Amy Schumer arrives at the The 21st Annual Critics' Choice Awards at Barker Hangar in Santa Monica, Calif., on Jan. 17, 2016.
Steve Granitz

On its own, it wasn’t worth all the attention it got. Amy Schumer called out what she felt was a teen’s sexist tweet, he apologized, she accepted, and it was over. But it’s a teachable moment for dads and sons.

In case you missed it, 17-year-old Jackson Murphy, who runs the website Lights-Camera-Jackson, tweeted a photo of himself with Amy Schumer and joked: “Spent the night with @amyschumer. Certainly not the first guy to write that.” She responded: ““I get it. Cause I’m a whore? Glad I took a photo with you. Hi to your dad.” He then deleted the tweet and apologized, saying it was a failed effort to be funny. She forgave him.

The online reaction was mixed. Some praised her for calling out sexism. Others slammed her as a hypocrite. But we should all understand why Schumer responded as she did, and why so many people supported her.

As a star who speaks openly about her sex life, Schumer is bombarded daily by society’s double standard. A man who is openly sexual and has lots of sex with different partners is considered a playboy, an idol, a guy just doing what many guys do or want to do. A woman who does the same is criticized as troubled, lacking self-worth, or “slutty.” (When’s the last time anyone called a guy “slutty?”)

For example, Miley Cyrus is regularly slammed for leaving her Hannah Montana image behind and being overtly sexual in her performances. Meanwhile, fellow Disney alum Nick Jonas showed more skin and posed just as provocatively in a photo shoot, but compared to Cyrus he somehow seems to maintain a squeaky clean image.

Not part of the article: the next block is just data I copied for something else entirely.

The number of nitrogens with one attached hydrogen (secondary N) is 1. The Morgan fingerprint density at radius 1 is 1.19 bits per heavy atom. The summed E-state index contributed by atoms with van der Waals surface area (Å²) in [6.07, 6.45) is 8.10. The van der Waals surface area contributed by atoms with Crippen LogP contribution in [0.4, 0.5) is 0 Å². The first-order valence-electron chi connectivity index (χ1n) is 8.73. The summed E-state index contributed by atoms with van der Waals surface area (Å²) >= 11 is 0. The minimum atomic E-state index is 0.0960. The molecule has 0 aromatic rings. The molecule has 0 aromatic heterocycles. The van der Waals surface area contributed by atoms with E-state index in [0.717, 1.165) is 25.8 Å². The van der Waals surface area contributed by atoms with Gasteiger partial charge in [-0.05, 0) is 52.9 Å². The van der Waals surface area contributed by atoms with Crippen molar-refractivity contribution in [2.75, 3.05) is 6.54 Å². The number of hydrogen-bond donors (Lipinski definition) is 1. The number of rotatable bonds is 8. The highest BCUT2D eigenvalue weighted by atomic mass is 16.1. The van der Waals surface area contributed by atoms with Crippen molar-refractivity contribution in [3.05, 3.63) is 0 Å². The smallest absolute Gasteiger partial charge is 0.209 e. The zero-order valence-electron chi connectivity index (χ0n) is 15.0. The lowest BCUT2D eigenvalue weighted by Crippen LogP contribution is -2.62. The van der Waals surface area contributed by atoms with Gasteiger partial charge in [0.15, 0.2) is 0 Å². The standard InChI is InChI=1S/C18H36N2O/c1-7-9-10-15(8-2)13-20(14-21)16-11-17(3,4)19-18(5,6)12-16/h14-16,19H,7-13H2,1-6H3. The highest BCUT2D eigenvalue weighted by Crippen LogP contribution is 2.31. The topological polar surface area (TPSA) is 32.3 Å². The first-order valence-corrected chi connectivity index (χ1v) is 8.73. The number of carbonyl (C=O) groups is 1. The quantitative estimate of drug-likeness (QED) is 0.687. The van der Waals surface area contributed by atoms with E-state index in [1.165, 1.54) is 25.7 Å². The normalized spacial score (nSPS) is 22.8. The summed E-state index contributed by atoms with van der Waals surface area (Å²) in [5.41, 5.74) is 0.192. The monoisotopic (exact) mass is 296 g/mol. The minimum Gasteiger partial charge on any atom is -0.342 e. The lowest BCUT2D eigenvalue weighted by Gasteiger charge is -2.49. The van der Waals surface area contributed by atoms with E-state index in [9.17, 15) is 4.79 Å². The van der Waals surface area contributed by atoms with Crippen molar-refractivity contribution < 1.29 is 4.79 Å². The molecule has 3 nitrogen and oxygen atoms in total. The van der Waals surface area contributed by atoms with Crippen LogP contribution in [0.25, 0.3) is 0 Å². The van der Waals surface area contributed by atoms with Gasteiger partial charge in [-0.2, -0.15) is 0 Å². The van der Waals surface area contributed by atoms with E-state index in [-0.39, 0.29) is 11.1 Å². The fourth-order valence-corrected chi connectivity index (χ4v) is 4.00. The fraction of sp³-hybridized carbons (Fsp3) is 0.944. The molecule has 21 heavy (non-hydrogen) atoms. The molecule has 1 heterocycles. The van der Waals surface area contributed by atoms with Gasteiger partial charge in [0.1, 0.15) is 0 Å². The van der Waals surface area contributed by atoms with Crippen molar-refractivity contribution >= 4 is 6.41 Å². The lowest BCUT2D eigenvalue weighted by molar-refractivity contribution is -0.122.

Any remark about a woman’s sex life can evoke this double standard. Joking that a woman has a lot of sex partners may be meant as harmless, but it has a context. So while Murphy clearly meant no offense, it’s important to understand why Schumer would respond quickly.

With her words, she helped him—and others—see that his joke, even unintentionally, could easily contribute to the problem. When she talks and jokes about her own sex life, there’s no suggestion that she’s giving anyone the power to judge her, or caving to the double standard. When someone else makes a comment, it can come across as unfair, intrusive judgment.

Good comedians push boundaries and get people thinking. And Schumer did that here. The next step is for more of us to talk about this situation—and that includes dads, and all parents, with our children when they’re old enough.

My kids are too young for this specific talk, but I’m already very conscious of teaching them to avoid double standards, which also hurt men. It’s where my battle for paid family leave and reasonable policies comes from. It’s what All In is all about.

I work to make sure my kids understand that men are just as capable at home, and women are just as capable in the workplace. I try to show them that it’s worth fighting prejudiced assumptions about people, even when they’re deeply ingrained in our culture. And I hope that, when it’s time, I’ll be able to help them understand this basic idea: Many people might judge men and women differently for making the same choices in their sex lives. And it’s important to stand up against that any time you see it.

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